News your connection to The Boston Globe

Why elections won't quell Iraq resistance

THE COMPOSITION of the Iraqi resistance is not what the US administration has been calling it, and the more it is oversimplified the harder it is to explain its complexity.

I spent from August 2003 until June this year in Baghdad researching the resistance. That's obviously not a comprehensive study, but it does provide a more complete picture of the resistance than the administration's. My objective is not to romanticize the fighters or their fight, but merely to better understand what our realistic choices are in Iraq and the Middle East.

Here are some myths about the Iraqi resistance that need to be dispelled.

* The resistance only began after months of America "botching" the occupation.
While three of the fighters I spoke to had waited several months to "join" the resistance, the bulk of those involved decided within days of the end of the "ground war" on April 9 that they would fight. Only three had done voluntary military service, and only one of them was still on active military duty.

Of the five fighters I spent the most time with, all of them had begun organizing resistance cells within a week of April 9. They started small with friends. One man, a teacher, had neither been a member of the Ba'ath party nor an admirer of Saddam. He started as a guide for foreign fighters and later looked for a group of like-minded men he could work with. With no military experience, he soon became a weapons procurer for an ever widening group of cells.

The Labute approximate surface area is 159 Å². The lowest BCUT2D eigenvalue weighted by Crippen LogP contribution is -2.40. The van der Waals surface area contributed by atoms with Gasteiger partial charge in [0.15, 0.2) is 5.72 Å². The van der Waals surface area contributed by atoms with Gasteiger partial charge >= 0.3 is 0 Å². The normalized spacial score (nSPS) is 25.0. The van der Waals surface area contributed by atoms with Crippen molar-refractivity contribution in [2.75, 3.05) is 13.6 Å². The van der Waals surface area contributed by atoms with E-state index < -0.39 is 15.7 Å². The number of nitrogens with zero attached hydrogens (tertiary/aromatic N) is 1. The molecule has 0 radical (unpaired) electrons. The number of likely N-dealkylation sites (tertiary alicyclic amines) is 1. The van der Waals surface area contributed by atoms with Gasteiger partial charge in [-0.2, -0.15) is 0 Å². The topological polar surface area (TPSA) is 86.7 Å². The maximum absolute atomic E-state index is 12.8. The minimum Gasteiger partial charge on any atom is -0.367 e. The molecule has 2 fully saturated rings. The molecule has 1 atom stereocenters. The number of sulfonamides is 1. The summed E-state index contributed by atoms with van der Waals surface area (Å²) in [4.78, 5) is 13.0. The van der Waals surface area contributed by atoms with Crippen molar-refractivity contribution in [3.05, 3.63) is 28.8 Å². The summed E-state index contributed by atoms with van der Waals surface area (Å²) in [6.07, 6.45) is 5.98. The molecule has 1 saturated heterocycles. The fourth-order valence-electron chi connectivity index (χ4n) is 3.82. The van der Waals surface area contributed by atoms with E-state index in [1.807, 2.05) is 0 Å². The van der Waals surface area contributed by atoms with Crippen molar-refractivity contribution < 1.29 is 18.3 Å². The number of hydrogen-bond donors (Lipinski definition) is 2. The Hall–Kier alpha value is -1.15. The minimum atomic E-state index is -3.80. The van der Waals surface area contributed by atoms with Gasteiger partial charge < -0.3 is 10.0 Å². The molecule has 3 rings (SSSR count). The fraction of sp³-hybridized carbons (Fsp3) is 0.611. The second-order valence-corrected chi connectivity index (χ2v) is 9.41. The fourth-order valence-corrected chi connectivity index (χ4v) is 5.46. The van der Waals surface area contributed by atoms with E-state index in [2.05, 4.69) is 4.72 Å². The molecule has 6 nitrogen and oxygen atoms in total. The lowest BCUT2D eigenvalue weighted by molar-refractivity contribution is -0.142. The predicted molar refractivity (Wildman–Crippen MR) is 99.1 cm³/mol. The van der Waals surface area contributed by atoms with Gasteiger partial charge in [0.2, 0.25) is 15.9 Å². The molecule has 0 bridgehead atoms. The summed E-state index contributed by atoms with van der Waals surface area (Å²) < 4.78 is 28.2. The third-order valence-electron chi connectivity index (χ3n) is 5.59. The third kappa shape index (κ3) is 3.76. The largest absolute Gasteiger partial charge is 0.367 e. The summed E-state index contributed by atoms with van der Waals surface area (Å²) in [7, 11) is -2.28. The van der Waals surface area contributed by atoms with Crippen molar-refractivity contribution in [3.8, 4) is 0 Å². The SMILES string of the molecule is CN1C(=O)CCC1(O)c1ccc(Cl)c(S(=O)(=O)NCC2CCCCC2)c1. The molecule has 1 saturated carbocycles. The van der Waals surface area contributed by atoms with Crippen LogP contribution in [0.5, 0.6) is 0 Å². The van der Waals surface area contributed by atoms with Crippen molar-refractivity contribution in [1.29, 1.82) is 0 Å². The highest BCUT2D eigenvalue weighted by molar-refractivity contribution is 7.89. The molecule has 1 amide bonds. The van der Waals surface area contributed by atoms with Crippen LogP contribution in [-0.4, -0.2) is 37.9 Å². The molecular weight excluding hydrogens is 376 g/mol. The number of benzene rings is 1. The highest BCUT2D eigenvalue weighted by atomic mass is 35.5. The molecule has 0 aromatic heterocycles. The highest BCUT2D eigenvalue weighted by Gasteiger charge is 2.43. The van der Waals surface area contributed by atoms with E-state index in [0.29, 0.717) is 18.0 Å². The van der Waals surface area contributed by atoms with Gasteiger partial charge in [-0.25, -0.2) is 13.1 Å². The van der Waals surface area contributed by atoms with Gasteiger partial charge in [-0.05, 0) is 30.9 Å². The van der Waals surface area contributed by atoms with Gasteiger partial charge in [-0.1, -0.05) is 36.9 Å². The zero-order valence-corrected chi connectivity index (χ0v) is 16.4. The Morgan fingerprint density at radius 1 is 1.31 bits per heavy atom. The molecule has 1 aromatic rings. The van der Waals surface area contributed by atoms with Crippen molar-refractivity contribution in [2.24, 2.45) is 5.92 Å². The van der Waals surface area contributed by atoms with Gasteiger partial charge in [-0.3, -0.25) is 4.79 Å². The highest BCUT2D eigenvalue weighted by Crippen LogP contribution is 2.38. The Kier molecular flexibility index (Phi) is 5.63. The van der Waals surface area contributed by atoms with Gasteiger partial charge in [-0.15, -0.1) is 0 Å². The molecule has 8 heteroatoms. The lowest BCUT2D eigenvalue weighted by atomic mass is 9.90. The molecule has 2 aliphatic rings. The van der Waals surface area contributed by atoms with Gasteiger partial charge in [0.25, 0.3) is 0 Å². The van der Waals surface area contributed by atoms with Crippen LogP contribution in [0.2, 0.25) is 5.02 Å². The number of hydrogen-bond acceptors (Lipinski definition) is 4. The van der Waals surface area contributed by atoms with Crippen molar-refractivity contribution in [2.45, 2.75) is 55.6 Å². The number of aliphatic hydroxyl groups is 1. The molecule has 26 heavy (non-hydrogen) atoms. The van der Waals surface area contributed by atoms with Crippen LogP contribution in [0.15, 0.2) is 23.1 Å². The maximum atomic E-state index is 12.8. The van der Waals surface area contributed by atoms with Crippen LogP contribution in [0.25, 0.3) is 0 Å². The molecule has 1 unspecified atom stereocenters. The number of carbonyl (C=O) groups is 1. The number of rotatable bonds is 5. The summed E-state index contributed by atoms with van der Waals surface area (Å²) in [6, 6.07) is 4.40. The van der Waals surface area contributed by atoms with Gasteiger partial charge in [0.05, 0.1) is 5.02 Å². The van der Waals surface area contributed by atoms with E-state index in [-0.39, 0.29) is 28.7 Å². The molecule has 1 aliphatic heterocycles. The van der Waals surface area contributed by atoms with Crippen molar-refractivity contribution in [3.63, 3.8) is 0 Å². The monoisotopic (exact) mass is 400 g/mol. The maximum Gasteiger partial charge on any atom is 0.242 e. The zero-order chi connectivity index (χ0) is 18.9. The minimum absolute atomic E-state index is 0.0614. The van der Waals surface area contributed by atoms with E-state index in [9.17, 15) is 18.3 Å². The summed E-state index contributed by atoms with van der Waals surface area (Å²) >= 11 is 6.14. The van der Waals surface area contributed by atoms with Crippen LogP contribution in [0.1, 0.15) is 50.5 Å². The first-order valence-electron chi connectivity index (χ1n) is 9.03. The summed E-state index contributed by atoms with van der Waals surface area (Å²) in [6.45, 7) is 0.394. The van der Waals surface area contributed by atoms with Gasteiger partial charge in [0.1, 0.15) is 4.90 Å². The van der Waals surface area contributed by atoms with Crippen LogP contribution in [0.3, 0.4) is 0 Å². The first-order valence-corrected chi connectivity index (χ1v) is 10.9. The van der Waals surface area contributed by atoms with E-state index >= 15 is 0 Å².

* The resistance in Iraq is made up of Ba'athi dead enders, regime loyalists, common criminals, Islamic extremists, and driven by a vast number of foreigners with contacts to Al Qaeda.
While there are certainly those elements involved, it is misleading to describe the resistance in those terms. I met no one who had recently been released from prison or who knew of any connections with Al Qaeda, and I only met one foreign fighter. (I would not, however, be surprised if Al Qaeda or other militant Islamic movements have become active in Iraq since I left.) I met Shia and Sunnis fighting together, women and men, young and old. I met people from all economic, social, and educational backgrounds.

The original impetus for almost all of the individuals I spoke to was a nationalistic one -- the desire to defend their country from occupation, not to defend Saddam Hussein or his regime.

However, two things should be noted. First, after the capture of Saddam a year ago, I sensed the growing power of Islam within the fighters. Second, in the absence of a solid government or civil structure it is not surprising that a Muslim community would revert to Koranic law, even if only temporary.   Continued...

1   2    Next 
Today (free)
Yesterday (free)
Past 30 days
Last 12 months